The High Court has said that scheme contribution rules may “survive” the statutory funding regime (“SFR”). This suggests that, under some schemes, liability could be imposed upon the employer via the rules, over and above any liability which the employer might have under the SFR.
The Court had been asked various questions about funding obligations under an industry-wide scheme for marine pilots. The scheme has a high proportion of self-employed members. The Court held that the self-employed members were not “employers” for the purpose of the SFR or the employer debt legislation. The responsibilities of organisations which were employers would extend to any deficit in respect of the self-employed members.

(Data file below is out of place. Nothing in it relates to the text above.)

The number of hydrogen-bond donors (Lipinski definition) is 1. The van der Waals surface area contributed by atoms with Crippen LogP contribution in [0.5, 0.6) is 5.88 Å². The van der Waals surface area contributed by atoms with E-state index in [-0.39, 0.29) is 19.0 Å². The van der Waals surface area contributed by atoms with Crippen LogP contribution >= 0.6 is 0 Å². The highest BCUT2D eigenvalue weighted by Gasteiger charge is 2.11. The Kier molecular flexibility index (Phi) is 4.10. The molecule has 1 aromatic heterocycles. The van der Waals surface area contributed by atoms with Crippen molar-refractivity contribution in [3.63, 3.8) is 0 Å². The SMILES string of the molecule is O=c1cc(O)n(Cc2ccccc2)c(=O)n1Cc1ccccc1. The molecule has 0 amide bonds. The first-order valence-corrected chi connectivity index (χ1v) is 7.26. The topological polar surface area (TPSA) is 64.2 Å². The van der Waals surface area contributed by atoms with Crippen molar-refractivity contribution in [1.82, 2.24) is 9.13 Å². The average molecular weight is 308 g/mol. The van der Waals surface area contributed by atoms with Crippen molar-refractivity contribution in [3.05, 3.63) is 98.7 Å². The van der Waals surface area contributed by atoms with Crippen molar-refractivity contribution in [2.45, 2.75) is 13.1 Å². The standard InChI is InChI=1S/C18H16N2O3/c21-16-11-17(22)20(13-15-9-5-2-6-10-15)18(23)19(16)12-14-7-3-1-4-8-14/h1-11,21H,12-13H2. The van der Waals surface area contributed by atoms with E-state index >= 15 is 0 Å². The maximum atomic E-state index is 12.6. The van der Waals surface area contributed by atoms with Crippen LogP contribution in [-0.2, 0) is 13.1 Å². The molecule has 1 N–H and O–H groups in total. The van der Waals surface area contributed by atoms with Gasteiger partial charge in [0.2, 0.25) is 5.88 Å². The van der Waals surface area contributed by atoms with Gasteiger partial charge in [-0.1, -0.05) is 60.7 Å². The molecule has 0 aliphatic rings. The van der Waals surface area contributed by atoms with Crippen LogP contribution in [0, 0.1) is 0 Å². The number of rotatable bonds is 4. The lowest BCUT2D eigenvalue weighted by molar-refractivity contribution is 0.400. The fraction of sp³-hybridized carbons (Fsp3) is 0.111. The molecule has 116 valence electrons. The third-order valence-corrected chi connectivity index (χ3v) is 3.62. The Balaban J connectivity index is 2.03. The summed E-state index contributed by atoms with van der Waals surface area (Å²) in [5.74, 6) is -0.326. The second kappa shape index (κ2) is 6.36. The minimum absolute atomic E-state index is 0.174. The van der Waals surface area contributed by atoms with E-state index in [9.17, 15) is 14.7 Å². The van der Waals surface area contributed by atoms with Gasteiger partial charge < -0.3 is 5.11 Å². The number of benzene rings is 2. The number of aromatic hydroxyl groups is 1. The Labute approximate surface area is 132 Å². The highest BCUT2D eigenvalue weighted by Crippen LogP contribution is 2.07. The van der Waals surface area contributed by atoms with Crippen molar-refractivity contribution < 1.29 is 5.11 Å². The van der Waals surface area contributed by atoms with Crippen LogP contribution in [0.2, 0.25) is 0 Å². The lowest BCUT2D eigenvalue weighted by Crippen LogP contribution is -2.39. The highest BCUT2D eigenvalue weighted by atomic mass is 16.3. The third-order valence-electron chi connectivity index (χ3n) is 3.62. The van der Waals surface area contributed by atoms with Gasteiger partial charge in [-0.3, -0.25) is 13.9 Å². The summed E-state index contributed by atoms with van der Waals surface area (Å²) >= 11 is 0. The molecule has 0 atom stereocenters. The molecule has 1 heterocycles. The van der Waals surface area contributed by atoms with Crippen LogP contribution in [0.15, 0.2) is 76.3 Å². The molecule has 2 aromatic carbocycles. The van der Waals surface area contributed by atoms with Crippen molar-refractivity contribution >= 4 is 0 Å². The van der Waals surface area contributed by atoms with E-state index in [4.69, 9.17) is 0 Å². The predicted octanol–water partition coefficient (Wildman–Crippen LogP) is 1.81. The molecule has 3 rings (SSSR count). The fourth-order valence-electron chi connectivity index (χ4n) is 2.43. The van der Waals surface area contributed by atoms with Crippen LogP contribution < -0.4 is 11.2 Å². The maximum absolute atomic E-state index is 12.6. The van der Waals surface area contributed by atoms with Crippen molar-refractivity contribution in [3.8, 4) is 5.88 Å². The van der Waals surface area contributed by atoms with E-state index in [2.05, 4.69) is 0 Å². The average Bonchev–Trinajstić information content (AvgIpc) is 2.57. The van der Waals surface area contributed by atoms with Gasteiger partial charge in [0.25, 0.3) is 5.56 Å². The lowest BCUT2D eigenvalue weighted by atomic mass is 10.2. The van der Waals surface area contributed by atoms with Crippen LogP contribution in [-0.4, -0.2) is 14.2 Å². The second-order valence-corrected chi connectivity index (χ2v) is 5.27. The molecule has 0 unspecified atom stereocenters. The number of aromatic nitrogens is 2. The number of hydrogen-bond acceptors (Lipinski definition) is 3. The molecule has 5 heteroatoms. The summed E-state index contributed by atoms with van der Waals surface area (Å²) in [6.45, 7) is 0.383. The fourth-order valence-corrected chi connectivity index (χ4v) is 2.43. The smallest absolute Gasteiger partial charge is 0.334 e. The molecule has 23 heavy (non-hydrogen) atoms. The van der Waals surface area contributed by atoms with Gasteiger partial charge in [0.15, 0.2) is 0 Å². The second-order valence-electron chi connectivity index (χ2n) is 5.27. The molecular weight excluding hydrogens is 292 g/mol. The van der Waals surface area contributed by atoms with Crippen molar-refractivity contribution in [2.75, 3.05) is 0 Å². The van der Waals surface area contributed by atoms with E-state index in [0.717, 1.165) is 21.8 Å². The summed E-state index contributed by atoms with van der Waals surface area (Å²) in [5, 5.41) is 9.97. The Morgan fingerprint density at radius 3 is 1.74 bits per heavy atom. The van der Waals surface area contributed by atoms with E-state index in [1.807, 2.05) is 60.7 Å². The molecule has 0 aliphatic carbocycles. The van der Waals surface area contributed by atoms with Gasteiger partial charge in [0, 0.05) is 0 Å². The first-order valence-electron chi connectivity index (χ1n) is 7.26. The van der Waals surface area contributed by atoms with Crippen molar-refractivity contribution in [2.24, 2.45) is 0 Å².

Most schemes have no self-employed members, so this point is not of wide significance. But, more interestingly, the judge returned to a point which he had previously made in the British Vita case. He said that in his view the SFR did not completely override scheme contribution rules. An employer might in principle be required to pay sums under a scheme contribution rule on top of any sums due under the SFR.
The judge’s comments were not legally binding, but could be relevant to schemes whose rules allow the trustees or the actuary to set contributions without the agreement of employers. The trustees or actuary may be able to use their powers so as to require employers to pay contributions beyond those due under the SFR. The powers might also be used so as to require contributions from “former” employers who, though no longer liable under the SFR, had not got themselves off the hook for the purpose of the rules.